Question: Is it good idea to invest in UITFs? Which bank offers competitive rates?—Maria Agustin (@pretours) via Twitter
Answer: UITFs, or Unit Investment Trust Funds, are pooled funds offered by the trust department of the major banks of the country.
But what is a UITF?
As per the website (www.uitf.com.ph) of the Trust Officers Association of the Philippines (TOAP), it is “an open-ended pooled trust fund denominated in pesos or any acceptable currency, which is operated and administered by a trust entity and made available by participation. Each UITF product is governed by a Declaration of Trust (or Plan Rules), which contains the investment objectives of the UITF as well as the mechanics for investing, operating and administering the fund. Most UITFs are considered medium- to long-term investments. Clients considering to invest in UITFs must have the financial resources to stay invested in them for a reasonable period of time in order to maximize earnings potentials. If the funds to be invested will be needed by the client in the immediate future, the UITFs may not be a suitable investment vehicle for such client.”
A few months ago, I wrote about pooled funds in this column. I mentioned that pooled funds are investments where people put their money, with an investment manager handling the investments.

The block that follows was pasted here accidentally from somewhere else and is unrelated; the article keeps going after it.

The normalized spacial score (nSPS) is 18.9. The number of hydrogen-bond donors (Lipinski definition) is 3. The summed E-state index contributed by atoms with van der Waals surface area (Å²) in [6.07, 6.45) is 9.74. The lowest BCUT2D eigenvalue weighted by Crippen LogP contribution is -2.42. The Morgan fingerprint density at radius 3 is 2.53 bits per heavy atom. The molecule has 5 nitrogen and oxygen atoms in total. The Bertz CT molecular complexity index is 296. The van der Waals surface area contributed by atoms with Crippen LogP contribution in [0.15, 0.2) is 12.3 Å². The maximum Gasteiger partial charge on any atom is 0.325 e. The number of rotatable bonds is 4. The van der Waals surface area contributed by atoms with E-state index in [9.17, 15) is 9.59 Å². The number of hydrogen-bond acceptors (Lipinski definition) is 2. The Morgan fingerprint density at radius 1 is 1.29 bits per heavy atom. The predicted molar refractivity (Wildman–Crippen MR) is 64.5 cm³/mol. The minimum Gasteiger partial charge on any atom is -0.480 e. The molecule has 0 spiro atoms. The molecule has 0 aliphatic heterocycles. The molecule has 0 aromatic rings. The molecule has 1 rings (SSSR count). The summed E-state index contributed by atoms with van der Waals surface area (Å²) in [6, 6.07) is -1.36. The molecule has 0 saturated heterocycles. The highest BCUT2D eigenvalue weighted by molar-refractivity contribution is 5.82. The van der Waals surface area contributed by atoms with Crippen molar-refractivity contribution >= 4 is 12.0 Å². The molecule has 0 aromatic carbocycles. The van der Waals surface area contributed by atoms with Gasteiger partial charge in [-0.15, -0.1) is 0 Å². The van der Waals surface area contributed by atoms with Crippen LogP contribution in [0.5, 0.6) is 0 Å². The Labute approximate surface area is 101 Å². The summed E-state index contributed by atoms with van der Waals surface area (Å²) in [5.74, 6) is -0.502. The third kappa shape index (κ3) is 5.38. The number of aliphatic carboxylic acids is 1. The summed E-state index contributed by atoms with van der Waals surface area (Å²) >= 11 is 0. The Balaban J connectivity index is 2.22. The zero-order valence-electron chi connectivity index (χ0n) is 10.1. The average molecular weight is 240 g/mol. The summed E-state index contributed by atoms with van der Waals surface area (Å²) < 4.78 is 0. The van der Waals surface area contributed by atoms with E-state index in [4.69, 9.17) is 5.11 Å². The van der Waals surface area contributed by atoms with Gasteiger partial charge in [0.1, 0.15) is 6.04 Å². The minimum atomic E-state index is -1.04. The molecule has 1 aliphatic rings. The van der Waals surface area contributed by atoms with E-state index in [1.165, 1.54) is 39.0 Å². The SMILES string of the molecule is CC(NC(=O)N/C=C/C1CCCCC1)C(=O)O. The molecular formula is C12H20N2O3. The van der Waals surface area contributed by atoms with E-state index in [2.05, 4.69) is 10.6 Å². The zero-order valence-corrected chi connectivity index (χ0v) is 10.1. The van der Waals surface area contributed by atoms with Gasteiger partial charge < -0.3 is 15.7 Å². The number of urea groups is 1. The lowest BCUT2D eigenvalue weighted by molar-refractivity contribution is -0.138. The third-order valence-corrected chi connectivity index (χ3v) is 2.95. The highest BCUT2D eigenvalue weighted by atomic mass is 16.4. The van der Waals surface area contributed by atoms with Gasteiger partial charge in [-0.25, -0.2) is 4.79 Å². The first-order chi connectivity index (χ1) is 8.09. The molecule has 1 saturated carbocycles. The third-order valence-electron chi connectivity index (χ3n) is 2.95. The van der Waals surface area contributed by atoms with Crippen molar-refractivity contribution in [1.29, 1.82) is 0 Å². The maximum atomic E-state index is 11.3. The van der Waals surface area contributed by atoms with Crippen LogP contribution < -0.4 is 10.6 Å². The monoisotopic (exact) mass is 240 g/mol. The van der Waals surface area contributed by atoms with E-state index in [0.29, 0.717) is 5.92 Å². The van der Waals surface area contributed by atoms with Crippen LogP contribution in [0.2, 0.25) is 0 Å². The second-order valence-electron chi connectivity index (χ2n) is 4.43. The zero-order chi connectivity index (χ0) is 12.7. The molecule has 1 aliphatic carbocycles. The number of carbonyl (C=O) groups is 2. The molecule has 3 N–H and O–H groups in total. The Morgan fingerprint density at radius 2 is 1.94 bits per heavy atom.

To explain further, let me use this analogy: Assuming you want to invest but do not know the first thing about investing in stocks or bonds. You can join a “pool” of investors who allow an investment manager to invest for them, subject to the objectives of the fund. Since there are many investors in the fund, the amount generated by the fund becomes sizeable and an investment manager will invest it for you. The investors actually own the funds and the investment manager (usually an institution) simply manages it. Ownership of the fund is through shares, much like owning shares in a corporation. Of course, the investment manager earns from this arrangement through the charging of management fees.
To answer your question—if it is a good idea to invest in a UITF—my answer will be, “It depends!” Like any investment instrument, you must first ascertain your investment objective, time frame and risk tolerance. UITFs (and mutual funds) are not short-term investment vehicles. If the purpose of your investment is short-term in nature, say less than three years, then it is not a good investment for you because UITFs are market to market investments. The value of a UITF will depend on the performance of the market it is invested in.
If the market of the fund you have invested in, say stock funds (equities), is on a rise, expect the value of your UITF to go up, and vice versa. Pooled funds, of which UITF is one type, are not bank products and do not carry guarantees. They are not covered by the PDIC as well.
However, having a nonguaranteed investment is not necessarily a bad thing because it also means that the yields you can get from investing in them is potentially higher.